Minimally Invasive and Endovascular Aortic Procedures
What are minimally invasive and endovascular aortic procedures?
Minimally invasive aortic procedures involve making small incisions in the skin to perform a surgical procedure. It is sometimes possible to repair valves, such as the aortic or mitral valves, through 2 to 3-inch incisions between the ribs or through the breastbone, avoiding the need to open the chest completely.
These kinds of minimally invasive procedures can result in reduced scarring, less postoperative pain, and a shorter recovery time when compared to open heart surgery, which has traditionally been the only method for repairing or replacing valves.
Another form of minimally invasive surgery is known as the endovascular approach, which involves making a small incision near the hip and threading a stent graft through the blood vessels leading to the aorta. Currently, this kind of procedure is used for abdominal and descending thoracic aneurysms. Endovascular repairs can result in minimum or no scarring, minimum or no postoperative pain, a short hospital stay, and shorter recovery time than traditional approaches.
Who needs minimally invasive or endovascular aortic procedures?
Minimally invasive valve repairs are good options for those concerned with the cosmetic result of heart surgery, but they can be more technically challenging than traditional open heart surgeries and require a surgeon with experience in minimally invasive approaches.
Endovascular repair has become a mainstream option for descending thoracic aneurysms, producing similar results to open approaches. Ongoing studies are looking in to the use of endovascular repair for aneurysms of the ascending aorta and aortic arch.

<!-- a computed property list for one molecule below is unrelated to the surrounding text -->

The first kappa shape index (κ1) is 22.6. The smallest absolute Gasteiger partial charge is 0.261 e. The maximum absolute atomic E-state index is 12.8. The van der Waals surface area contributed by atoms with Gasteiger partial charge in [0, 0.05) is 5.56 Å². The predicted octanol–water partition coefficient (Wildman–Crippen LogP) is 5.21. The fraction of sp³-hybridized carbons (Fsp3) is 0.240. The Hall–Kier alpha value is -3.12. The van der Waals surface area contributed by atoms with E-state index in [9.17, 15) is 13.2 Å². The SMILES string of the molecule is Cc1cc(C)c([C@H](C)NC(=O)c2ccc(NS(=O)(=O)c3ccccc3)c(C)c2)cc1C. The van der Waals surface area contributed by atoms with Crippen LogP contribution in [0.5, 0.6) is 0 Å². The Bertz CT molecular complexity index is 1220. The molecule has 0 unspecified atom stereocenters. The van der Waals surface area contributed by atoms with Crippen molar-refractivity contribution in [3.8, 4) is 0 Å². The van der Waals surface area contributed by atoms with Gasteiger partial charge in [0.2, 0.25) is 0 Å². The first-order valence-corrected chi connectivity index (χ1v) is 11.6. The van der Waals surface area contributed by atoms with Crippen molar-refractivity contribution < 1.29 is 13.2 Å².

For everyone with aortic disease, minimally invasive and endovascular options will be considered. In some cases, a hybrid approach that combines endovascular and open heart techniques may be used to complete a repair in a single trip to the operating room.
What happens after minimally invasive or endovascular aortic procedures?
Like any surgical procedure, recovery depends on numerous factors. One of the advantages of minimally invasive and endovascular procedures is that they are associated with reduced scarring, less postoperative pain, and shorter recovery times than open approaches. After surgery, follow-up with a cardiologist, as well as imaging studies, will be requested to evaluate the surgical results, as well as create an effective postoperative treatment plan.
For all those with aortic disease, surgery is often merely part of longer-term management, which will include clinic visits as well as imaging.
What are the alternatives to minimally invasive or endovascular aortic procedures?
The main alternative to minimally invasive or endovascular aortic procedures is the traditional, open heart approach to valve replacement and aneurysm repair.
What are the risks associated with minimally invasive or endovascular aortic procedures?
Minimally invasive valve repair or replacement is a relatively low-risk surgery, with complications estimated at 1-3%.
Minimally invasive aortic aneurysm repair, because of the severity of the condition and complexity of the procedure, is offered only by specialized centers.
Risks involved in minimally invasive and endovascular approaches to aortic surgery include:
- Kidney injury
- Blood clots, especially in the case of mechanical valves